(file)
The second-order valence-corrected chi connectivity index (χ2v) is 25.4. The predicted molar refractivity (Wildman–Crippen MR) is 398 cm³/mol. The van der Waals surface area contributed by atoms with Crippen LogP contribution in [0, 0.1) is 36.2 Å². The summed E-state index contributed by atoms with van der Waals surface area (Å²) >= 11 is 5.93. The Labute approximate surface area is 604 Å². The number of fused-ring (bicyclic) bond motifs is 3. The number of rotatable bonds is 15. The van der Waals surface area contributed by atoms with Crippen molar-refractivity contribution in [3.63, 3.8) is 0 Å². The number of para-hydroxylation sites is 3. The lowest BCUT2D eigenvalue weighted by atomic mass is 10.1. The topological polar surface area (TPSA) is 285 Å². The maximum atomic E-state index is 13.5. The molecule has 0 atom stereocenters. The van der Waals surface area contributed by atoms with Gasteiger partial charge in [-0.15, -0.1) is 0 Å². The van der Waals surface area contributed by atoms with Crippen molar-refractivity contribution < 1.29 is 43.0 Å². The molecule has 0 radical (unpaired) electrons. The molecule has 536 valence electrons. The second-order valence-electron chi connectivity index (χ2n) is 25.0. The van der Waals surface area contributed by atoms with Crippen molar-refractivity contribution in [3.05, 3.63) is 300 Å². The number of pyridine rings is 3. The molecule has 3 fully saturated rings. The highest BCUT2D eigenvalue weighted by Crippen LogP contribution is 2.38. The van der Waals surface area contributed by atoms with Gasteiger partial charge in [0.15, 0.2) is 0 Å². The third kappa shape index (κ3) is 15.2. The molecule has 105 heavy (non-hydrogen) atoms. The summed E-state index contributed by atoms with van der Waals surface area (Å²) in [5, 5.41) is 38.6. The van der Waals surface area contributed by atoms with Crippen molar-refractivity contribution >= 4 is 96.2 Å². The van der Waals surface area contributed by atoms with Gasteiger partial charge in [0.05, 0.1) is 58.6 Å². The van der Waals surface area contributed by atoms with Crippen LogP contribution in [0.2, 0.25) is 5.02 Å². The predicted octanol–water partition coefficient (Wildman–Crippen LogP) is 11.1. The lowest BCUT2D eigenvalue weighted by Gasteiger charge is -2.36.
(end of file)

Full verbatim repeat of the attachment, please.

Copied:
The second-order valence-corrected chi connectivity index (χ2v) is 25.4. The predicted molar refractivity (Wildman–Crippen MR) is 398 cm³/mol. The van der Waals surface area contributed by atoms with Crippen LogP contribution in [0, 0.1) is 36.2 Å². The summed E-state index contributed by atoms with van der Waals surface area (Å²) >= 11 is 5.93. The Labute approximate surface area is 604 Å². The number of fused-ring (bicyclic) bond motifs is 3. The number of rotatable bonds is 15. The van der Waals surface area contributed by atoms with Crippen molar-refractivity contribution in [3.63, 3.8) is 0 Å². The number of para-hydroxylation sites is 3. The lowest BCUT2D eigenvalue weighted by atomic mass is 10.1. The topological polar surface area (TPSA) is 285 Å². The maximum atomic E-state index is 13.5. The molecule has 0 atom stereocenters. The van der Waals surface area contributed by atoms with Gasteiger partial charge in [-0.15, -0.1) is 0 Å². The van der Waals surface area contributed by atoms with Crippen molar-refractivity contribution < 1.29 is 43.0 Å². The molecule has 0 radical (unpaired) electrons. The molecule has 536 valence electrons. The second-order valence-electron chi connectivity index (χ2n) is 25.0. The van der Waals surface area contributed by atoms with Crippen molar-refractivity contribution in [3.05, 3.63) is 300 Å². The number of pyridine rings is 3. The molecule has 3 fully saturated rings. The highest BCUT2D eigenvalue weighted by Crippen LogP contribution is 2.38. The van der Waals surface area contributed by atoms with Gasteiger partial charge in [0.15, 0.2) is 0 Å². The third kappa shape index (κ3) is 15.2. The molecule has 105 heavy (non-hydrogen) atoms. The summed E-state index contributed by atoms with van der Waals surface area (Å²) in [5, 5.41) is 38.6. The van der Waals surface area contributed by atoms with Crippen molar-refractivity contribution >= 4 is 96.2 Å². The van der Waals surface area contributed by atoms with Gasteiger partial charge in [0.05, 0.1) is 58.6 Å². The van der Waals surface area contributed by atoms with Crippen LogP contribution in [0.2, 0.25) is 5.02 Å². The predicted octanol–water partition coefficient (Wildman–Crippen LogP) is 11.1. The lowest BCUT2D eigenvalue weighted by Gasteiger charge is -2.36.